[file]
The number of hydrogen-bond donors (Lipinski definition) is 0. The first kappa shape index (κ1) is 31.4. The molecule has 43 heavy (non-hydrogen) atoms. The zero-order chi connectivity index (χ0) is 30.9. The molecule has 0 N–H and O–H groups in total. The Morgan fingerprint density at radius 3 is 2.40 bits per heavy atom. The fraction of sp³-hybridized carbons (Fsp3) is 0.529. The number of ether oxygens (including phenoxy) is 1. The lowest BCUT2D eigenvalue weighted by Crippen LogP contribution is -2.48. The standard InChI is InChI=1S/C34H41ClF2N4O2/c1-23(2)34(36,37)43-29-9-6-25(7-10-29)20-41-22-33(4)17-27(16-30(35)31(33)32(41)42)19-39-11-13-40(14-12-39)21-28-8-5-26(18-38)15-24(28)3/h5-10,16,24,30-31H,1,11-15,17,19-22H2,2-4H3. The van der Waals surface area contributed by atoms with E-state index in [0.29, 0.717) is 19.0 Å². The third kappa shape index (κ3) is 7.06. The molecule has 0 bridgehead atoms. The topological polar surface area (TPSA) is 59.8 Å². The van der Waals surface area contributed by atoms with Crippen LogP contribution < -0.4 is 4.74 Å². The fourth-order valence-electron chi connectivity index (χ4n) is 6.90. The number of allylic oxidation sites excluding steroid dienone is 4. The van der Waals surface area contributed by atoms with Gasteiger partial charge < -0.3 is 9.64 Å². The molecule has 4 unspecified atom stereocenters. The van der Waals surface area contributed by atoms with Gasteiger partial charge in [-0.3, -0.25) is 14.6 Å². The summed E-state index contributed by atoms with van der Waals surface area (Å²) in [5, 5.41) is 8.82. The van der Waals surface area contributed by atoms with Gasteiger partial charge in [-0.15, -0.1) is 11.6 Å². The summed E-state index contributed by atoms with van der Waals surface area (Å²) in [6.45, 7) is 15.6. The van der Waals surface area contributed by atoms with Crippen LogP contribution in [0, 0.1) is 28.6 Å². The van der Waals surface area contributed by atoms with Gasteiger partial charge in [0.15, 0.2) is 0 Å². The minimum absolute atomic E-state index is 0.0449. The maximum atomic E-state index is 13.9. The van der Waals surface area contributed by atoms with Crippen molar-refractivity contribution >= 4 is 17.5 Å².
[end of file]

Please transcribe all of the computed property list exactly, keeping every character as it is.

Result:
The number of hydrogen-bond donors (Lipinski definition) is 0. The first kappa shape index (κ1) is 31.4. The molecule has 43 heavy (non-hydrogen) atoms. The zero-order chi connectivity index (χ0) is 30.9. The molecule has 0 N–H and O–H groups in total. The Morgan fingerprint density at radius 3 is 2.40 bits per heavy atom. The fraction of sp³-hybridized carbons (Fsp3) is 0.529. The number of ether oxygens (including phenoxy) is 1. The lowest BCUT2D eigenvalue weighted by Crippen LogP contribution is -2.48. The standard InChI is InChI=1S/C34H41ClF2N4O2/c1-23(2)34(36,37)43-29-9-6-25(7-10-29)20-41-22-33(4)17-27(16-30(35)31(33)32(41)42)19-39-11-13-40(14-12-39)21-28-8-5-26(18-38)15-24(28)3/h5-10,16,24,30-31H,1,11-15,17,19-22H2,2-4H3. The van der Waals surface area contributed by atoms with E-state index in [0.29, 0.717) is 19.0 Å². The third kappa shape index (κ3) is 7.06. The molecule has 0 bridgehead atoms. The topological polar surface area (TPSA) is 59.8 Å². The van der Waals surface area contributed by atoms with Crippen LogP contribution < -0.4 is 4.74 Å². The fourth-order valence-electron chi connectivity index (χ4n) is 6.90. The number of allylic oxidation sites excluding steroid dienone is 4. The van der Waals surface area contributed by atoms with Gasteiger partial charge < -0.3 is 9.64 Å². The molecule has 4 unspecified atom stereocenters. The van der Waals surface area contributed by atoms with Gasteiger partial charge in [-0.3, -0.25) is 14.6 Å². The summed E-state index contributed by atoms with van der Waals surface area (Å²) in [5, 5.41) is 8.82. The van der Waals surface area contributed by atoms with Gasteiger partial charge in [-0.15, -0.1) is 11.6 Å². The summed E-state index contributed by atoms with van der Waals surface area (Å²) in [6.45, 7) is 15.6. The van der Waals surface area contributed by atoms with Crippen LogP contribution in [0, 0.1) is 28.6 Å². The van der Waals surface area contributed by atoms with Gasteiger partial charge in [0.15, 0.2) is 0 Å². The minimum absolute atomic E-state index is 0.0449. The maximum atomic E-state index is 13.9. The van der Waals surface area contributed by atoms with Crippen molar-refractivity contribution >= 4 is 17.5 Å².